This is the next post in my series on the handling of child endangerment charges in Peoria and other Illinois areas. My last article discussed how search and seizure issues impact a child endangerment charge. Defendants should understand that if their arrest stems from law enforcement’s violation of their rights, then it may be possible to gain a dismissal. Such issues involve complicated areas of law and it is important that you retain an experienced attorney to assist you. I will be using this article to discuss what to expect when attending a trial in such matters. If you are in need of assistance, contact us today to speak with a criminal defense lawyer.
The trial process will begin with the selection of a jury. These potential jurors are chosen out of a “pool” of candidates from our local community. The defendant’s lawyer and the prosecutors will each ask questions of the potential jurors. This is a process known as voir dire. The Judge will also ask questions of the potential jurors. If it is clear from the answers that a potential juror cannot be impartial then the Judge may remove them from the pool for “cause.” The attorneys for each side will also be given a set number of challenges which they may use to remove potential jurors. A juror may not be removed from the pool for reasons involving race, gender, religion, or some other protected characteristic. The jury will be empaneled once the selection process has been completed.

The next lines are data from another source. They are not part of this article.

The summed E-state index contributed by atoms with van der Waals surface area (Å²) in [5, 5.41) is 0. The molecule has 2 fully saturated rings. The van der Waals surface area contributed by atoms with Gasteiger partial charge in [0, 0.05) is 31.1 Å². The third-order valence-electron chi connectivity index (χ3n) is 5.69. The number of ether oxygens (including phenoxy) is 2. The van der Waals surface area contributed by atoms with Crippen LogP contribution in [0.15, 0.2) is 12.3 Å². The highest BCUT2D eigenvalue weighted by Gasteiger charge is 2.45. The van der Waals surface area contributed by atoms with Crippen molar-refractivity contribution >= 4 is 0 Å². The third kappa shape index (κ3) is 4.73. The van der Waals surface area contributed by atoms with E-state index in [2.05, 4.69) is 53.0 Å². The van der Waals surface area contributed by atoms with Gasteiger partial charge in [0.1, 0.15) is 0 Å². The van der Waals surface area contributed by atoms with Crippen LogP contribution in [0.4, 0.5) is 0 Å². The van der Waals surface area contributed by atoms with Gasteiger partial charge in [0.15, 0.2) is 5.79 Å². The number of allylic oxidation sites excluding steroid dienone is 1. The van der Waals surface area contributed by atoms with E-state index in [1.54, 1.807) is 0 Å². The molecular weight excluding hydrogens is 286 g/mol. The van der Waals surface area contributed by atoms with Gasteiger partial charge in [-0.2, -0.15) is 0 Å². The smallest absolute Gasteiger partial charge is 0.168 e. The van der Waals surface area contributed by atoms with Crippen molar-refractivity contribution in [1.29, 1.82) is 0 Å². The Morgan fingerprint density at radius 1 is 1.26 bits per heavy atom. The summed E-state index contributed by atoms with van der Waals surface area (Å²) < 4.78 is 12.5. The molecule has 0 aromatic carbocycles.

Each side will make an opening statement after the completion of jury selection. Opening statements are not a time for argument. Instead, each side may tell the jury what evidence it is they can expect to hear and the conclusion which will be requested. The prosecution will then present its evidence and witnesses. The prosecution goes before the defense due to the fact that the burden of proof is on the state. The defense will then present its case. The prosecution will be given the opportunity to present “rebuttal” evidence once the defense has rested. Rebuttal is not a time for new issues to be raised by the prosecution. The prosecution, instead, may only use this time to address issues raised by the defense. Each side will make a closing argument after rebuttal has concluded.
The jury will begin its deliberations once closing arguments have been completed. The jurors must reach a unanimous decision in order for there to be a conviction. If the jury acquits the defendant, then the case is over and the accused individual cannot be charged a second time for the same conduct. If the jurors “hang,” meaning that they cannot agree on an outcome, then the prosecution will have the ability to charge the defendant a second time. Finally, if the defendant is convicted then he or she will then be sentenced at a later date. A defendant always has the right to appeal a criminal conviction.
If you or a family member are facing child endangerment charges then contact my office today to speak with a Peoria criminal defense lawyer. I am a former prosecutor who understands the serious nature of the situation. My office prides itself on providing the highest level of service and we believe that everyone is entitled to aggressive representation. Contact us online or by telephone to schedule an initial consultation. I also service the cities of Bloomington, Eureka, Galesburg, Morton, Normal, Pekin, Springfield, and Washington. I serve the counties of Fulton, Knox, LaSalle, Marshall, Mason, McLean, Putnam, Rock Island, Schuyler, Stark, Tazewell, and Woodford.